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Repression of migrants continues

Repression of Migrants Continues as Calais No Border Camp Builds Support

No Borders press release on the destruction of migrant camps in the region around Calais and Dunkirk.

The No Borders network, which is currently preparing for the start of a No Border Camp in Calais next week, strongly condemns the destruction of migrant camps at Teteghem and Loon beaches in the region around Calais and Dunkirk[1]. The camps were razed to ground by bulldozers on the 17th June leaving around 100 people without shelter. The few possessions that the mostly young people had, such as Korans and a small amount of money, were thrown into the rubbish along with tarpaulins and pallets.

Terres d'Errances, the association of humanitarian groups working to support the migrants in across Northern France, said this action was "In line with the closure of Sangatte and the destruction of previous camps, such a strategy is obviously doomed to failure." A´ssa Zaibet of MRAP in Dunkirk, said a "large proportion of migrants are actually teenagers... The state destroyed, but offers no solution." [2]

The destruction of the camps appears to serve no other purpose than to make the lives of migrants in Northern France even more precarious and will worsen a situation that is already costing lives. The most recent example is that of a young Eritrean who drowned in a canal in Calais on the 13th June after he went there to wash after the meal distribution. Such risks are taken because for the last seven months no shower facilities have been provided for migrants. The decision by the French state to deny basic facilities turns rights such as eating, sleeping and washing into dangerous activities for migrants in Calais.

"We know that cruel acts such as these will not prevent people from coming to seek a better life away from the war and poverty caused by Britain and Europe in Afghanistan, Iraq and elsewhere says Sam Davis, a No Borders activist from the UK. "There is no justification for denying people's basic human rights in this way." It is stories like these that have motivated French and British activists to come together and organise a No Border Camp in Calais, which begins next week on the 23rd June. The camp will be located on the public park located rue Normandie-Niemen, East of Calais and will have a range of workshops and discussions.

The Camp has already caused controversy: the local press have been running scare stories about violent protests and the Calais authorities have announced extremely high levels of policing and the closure of festivities in the town centre. This is despite there being no history of violence during previous No Border Camps and an insistence from participants that their intention is to encourage debate about the effects of border controls on the town and to engage in the local life - not to turn Calais into a ghost town. As one of the organisers explained in an interview with the local press, "We strongly regret that of festivities have been cancelled because of our presence and do not understand this choice from the municipality. We wish to establish a space for dialogue between local people, migrants, and those who are worried about the repressive nature of European immigration policies. We will organise film projections, lectures and workshops as well a transnational demonstration on June 27th. [3]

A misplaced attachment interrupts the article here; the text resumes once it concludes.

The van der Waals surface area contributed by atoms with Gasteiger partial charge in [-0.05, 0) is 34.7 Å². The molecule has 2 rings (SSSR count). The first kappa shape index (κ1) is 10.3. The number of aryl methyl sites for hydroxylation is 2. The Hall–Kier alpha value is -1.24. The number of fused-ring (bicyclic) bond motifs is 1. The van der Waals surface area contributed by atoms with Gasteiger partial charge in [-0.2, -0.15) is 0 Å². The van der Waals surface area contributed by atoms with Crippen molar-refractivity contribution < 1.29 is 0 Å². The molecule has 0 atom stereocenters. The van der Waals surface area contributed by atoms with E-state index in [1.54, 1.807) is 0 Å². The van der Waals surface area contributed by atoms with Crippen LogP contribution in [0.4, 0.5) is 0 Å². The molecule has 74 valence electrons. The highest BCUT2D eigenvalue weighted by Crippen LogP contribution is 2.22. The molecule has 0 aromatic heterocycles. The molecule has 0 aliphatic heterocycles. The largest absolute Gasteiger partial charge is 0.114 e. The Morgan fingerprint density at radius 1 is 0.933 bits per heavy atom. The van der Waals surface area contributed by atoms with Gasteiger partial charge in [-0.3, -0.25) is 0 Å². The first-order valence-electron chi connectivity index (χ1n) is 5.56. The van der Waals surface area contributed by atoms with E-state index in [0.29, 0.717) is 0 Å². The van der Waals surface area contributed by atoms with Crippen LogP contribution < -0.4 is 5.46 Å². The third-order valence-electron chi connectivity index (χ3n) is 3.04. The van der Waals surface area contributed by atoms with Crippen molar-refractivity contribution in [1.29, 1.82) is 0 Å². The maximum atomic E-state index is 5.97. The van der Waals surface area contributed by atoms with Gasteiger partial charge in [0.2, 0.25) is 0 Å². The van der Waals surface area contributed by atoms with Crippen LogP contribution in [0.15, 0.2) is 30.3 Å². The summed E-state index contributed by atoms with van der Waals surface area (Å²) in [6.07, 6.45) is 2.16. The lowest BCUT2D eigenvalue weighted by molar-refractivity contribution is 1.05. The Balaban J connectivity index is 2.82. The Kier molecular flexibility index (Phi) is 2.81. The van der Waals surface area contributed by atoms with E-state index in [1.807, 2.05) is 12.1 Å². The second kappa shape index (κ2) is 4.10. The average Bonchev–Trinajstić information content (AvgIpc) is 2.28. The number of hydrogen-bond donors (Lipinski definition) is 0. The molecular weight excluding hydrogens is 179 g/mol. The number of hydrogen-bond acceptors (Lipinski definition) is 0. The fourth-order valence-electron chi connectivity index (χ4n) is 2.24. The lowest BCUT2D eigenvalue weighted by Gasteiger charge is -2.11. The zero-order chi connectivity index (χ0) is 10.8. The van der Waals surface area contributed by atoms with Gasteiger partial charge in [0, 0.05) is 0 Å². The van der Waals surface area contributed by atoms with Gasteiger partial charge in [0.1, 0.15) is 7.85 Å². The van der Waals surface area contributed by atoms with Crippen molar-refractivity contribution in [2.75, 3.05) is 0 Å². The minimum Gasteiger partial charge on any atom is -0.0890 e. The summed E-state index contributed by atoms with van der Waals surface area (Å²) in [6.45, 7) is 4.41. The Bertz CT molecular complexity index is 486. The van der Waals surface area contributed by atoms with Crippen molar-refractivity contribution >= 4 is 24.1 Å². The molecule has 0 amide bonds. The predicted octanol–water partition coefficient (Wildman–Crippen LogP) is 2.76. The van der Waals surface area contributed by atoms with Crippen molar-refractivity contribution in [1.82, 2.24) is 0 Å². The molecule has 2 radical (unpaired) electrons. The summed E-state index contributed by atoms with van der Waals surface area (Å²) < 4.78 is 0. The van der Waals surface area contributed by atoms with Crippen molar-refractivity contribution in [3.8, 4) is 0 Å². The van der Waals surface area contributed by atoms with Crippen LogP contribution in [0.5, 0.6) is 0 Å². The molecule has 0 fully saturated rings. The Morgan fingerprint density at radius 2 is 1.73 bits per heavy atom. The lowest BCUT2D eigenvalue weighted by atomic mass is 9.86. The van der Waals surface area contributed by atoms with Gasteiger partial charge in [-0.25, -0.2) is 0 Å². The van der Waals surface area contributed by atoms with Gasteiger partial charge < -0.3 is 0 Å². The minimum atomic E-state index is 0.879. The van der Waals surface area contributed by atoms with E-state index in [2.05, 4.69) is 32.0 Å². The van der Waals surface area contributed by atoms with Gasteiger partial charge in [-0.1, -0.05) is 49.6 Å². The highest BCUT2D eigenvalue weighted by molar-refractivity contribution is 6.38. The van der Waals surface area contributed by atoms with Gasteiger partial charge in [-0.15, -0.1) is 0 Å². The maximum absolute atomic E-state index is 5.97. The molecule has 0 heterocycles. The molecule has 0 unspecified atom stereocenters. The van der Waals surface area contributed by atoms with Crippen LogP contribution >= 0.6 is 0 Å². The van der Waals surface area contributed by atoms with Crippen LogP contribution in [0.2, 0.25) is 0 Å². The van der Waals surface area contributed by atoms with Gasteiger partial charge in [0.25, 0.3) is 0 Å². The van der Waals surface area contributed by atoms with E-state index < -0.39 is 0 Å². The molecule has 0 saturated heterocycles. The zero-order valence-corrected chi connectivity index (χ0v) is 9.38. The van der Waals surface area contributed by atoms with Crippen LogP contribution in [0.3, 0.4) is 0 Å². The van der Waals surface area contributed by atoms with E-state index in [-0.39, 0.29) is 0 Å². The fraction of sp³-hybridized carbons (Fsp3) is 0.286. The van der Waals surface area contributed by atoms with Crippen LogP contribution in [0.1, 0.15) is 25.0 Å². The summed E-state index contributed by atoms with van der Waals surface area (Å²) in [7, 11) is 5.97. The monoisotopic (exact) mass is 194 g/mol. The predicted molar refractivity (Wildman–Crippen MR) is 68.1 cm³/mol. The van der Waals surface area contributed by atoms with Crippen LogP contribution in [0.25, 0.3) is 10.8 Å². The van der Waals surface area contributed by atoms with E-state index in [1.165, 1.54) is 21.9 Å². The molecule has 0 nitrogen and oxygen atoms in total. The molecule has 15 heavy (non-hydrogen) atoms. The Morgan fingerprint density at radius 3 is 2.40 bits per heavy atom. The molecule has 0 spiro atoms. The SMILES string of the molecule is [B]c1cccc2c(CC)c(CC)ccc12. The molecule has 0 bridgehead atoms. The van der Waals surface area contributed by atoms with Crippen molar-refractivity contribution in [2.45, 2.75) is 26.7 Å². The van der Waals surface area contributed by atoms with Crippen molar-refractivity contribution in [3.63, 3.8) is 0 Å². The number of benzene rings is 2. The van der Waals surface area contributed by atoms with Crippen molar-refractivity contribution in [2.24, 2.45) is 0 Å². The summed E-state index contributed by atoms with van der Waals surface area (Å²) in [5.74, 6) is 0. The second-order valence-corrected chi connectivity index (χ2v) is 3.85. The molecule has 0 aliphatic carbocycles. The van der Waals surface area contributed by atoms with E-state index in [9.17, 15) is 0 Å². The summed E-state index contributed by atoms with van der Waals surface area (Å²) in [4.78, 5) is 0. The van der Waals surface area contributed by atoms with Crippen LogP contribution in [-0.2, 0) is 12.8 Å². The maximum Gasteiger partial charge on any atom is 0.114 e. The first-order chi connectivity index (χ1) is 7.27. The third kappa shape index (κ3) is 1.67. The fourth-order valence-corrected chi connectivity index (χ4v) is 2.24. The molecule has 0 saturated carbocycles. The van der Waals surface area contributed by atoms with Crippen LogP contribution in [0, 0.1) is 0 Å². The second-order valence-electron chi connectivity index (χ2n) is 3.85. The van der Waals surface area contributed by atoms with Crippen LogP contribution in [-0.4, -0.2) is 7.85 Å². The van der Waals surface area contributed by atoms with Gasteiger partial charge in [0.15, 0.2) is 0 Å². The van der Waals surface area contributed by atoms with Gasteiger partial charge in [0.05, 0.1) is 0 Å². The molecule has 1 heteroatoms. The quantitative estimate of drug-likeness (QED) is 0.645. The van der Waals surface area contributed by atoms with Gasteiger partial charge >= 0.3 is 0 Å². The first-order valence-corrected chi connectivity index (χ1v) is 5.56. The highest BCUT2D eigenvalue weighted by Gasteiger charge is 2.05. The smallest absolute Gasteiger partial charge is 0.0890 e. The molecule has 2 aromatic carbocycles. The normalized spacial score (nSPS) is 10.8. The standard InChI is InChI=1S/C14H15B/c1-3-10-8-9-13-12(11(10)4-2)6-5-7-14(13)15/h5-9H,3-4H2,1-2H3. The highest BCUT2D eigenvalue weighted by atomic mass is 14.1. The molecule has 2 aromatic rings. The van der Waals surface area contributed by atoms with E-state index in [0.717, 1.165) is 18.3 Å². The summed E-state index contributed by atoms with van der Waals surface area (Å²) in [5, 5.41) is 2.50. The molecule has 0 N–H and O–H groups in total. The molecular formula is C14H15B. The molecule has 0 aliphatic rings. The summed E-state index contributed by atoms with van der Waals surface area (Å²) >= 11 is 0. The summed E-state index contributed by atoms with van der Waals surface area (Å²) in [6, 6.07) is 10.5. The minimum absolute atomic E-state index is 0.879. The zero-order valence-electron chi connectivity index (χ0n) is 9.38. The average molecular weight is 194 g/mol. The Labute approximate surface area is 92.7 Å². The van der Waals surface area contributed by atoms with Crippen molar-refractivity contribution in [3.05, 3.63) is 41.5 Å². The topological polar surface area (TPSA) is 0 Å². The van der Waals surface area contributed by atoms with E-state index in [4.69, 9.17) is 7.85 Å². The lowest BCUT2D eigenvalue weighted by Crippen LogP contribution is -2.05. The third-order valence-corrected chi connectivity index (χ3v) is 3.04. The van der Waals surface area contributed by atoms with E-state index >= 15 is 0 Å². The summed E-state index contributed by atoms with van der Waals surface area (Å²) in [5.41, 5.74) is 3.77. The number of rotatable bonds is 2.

Ian Bros from No Borders Brighton observed, "The local authorities seem to be determined to create a situation where their predictions of violence becomes more likely simply through their ramping up the levels of police repression," [4] Support for the camp has also been received from local groups in Calais who are working to offer basic services to migrants.

Dr. Teresa Hayter, [5] expressed her support for the project in Calais saying, 'I support (and intend to go to) the Calais No Borders camp. This is because I believe that the suffering imposed on refugees and migrants by the authorities in Europe is unacceptable, cruel and unnecessary, and violates numerous human rights." She went on, "Immigration controls are explicable only by racism; they respond to pressures from racist and far right groups. Those who come to the camp in Calais do so because they oppose the injustice and violence inherent in immigration controls. They are themselves peace-loving and non-violent people."

For photos of destruction of camp see

For programme and details of No Borders camp see

For more information see

For interviews and comments call: 0044 (07) 807503282
email: calais_press (at)

Messages In This Thread

Refugee Week in the U.K.: events *LINK*
Refugee Week in Cymru (Wales) *LINK*
Book Launch at Swansea Museum 24th June
Benjamin Zephaniah website *LINK*
"No Borders" Camp: Calais, France *LINK*
Repression of migrants continues

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